So. The Pilgrims’ Mass at the Cathedral of Notre Dame, Le Puy en Velay, is at 7 each morning. Expecting a 10 minute or so ‘quickie’ we were surprised to be involved in a full scale catholic mass complete with – well with everything. Susan was honoured to be selected to carry the blood of Christ (or wine) to the altar.
After this full mass the pilgrims were invited to a separate prayer fest of their own, at which it transpired we were the only three English people there, the majority coming from France and 11 from Switzerland. A smiley priest encouraged us to take prayers written by others along in our pilgrimage and to take a copy of the book of St Luke. We also received a small scallop shell miniature each.
This shell, like a charm from a charm bracelet, is representative of the scallop shell, ‘coquille de st Jaques’ which is a theme throughout the route, brass shell symbols being embedded in the streets in towns to mark out the route, and many pilgrims carrying one on their rucksacks.
Then the walking….. but first a few pictures from round Le Puy:
Ancient shop fronts.
Steep streets and steps to the Cathedral, , narrow ruelles and the doctor’s surgery.
A typical pilgrim: hat, stick, boots, exhausted.
And so the walking started.
Initially a guide to how the GR or Grande Randonnée works. The system works over all the GR system in Europe. Ours is GR 65.
We are walking from Le Puy to Conques, around 200 in 10 days.
The official start:
All uphill it seems, with us getting accustomed to carrying our rucksacks and using our walking poles it was hard and we were glad to arrive at Montbonnet tonight, having followed the GR65 from Le Puy.
Everyone ‘doing’ a Camino has to have a Credenciale or a kind of passport which is stamped at the outset and again at every stop – by the gite owners or the Boulanger or the priest or some other noteworthy person in each village where you stay.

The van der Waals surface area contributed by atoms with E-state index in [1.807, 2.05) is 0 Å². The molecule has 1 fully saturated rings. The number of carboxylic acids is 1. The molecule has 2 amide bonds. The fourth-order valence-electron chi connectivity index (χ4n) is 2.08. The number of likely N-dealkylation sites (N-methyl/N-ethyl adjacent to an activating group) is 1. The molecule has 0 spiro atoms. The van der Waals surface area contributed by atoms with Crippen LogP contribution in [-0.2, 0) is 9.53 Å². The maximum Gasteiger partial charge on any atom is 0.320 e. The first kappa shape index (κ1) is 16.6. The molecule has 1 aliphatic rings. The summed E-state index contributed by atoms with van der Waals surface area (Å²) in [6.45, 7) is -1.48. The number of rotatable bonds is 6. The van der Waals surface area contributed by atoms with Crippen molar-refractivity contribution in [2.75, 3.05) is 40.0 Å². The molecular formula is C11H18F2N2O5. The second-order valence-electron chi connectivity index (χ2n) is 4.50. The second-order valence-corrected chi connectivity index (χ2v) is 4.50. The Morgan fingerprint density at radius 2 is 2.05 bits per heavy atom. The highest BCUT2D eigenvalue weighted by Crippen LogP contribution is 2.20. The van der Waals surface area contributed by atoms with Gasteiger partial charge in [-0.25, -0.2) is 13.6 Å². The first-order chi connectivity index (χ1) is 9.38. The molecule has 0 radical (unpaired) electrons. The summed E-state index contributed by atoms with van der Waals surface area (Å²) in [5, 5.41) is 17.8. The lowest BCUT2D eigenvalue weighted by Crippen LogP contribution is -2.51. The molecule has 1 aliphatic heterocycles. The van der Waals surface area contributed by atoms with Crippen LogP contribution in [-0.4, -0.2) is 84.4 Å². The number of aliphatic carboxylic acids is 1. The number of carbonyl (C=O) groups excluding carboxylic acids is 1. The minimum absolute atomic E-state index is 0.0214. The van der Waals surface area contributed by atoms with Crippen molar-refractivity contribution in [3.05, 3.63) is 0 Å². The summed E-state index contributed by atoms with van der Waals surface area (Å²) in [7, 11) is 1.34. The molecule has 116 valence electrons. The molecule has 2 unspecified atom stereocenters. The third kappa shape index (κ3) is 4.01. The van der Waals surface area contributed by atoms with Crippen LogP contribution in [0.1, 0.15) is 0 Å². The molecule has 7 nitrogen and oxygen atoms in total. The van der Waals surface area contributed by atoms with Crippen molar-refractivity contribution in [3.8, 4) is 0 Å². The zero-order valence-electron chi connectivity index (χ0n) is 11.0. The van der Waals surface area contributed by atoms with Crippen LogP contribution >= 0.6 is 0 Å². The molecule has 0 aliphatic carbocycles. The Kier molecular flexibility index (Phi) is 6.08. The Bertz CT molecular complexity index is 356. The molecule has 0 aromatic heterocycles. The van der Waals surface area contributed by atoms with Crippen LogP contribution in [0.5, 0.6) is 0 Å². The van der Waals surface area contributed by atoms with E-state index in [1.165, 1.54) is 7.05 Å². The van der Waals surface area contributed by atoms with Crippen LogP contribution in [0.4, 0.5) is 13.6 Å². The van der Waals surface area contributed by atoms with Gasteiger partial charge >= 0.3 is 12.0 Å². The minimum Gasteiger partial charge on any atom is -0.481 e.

Most gites or auberges – rather like an old school youth hostel – will not put you up unless you arrive on foot (or horse or mule) and have a credenciale.
Tonight we stayed in the Gite L’escole in Montbonnet. Previously a school it was changed to a hostel for cross country skiers some years ago and is now run by a lively woman who chatted to us throughout dinner, making us all introduce ourselves in English and French.
Our group tonight was 14 and included Germans, lots of French,our New Zealand friend and travel companion Megg, two Finnish people and we three English.
Food? Home made veg soup. Lentils de puy and boudin (fat sausage) or omelette for the vegetarians, locally made cheese then apple tart. All around a big table. Was really fun. Oh there is wine available too!
There’s so much to say about today – the bowl of the Le Puy volcanic plain, the Kite slowly twisting and turning above, the wildflowers : banks of violets, celandines, cowslip, Stitchwort…..the slow flowing streams, the traditional architecture….
Note the posts for tying the mules? These are at a picnic spot.
And the people. This is Dédé. We met him over lunch. He was walking too – a little round trip to the bar. Lovely smile.
Items lost: 2, one rediscovered and cumulative total three.
Taxi trips: one. Megg has been unwell for days so came ahead, but seems better now.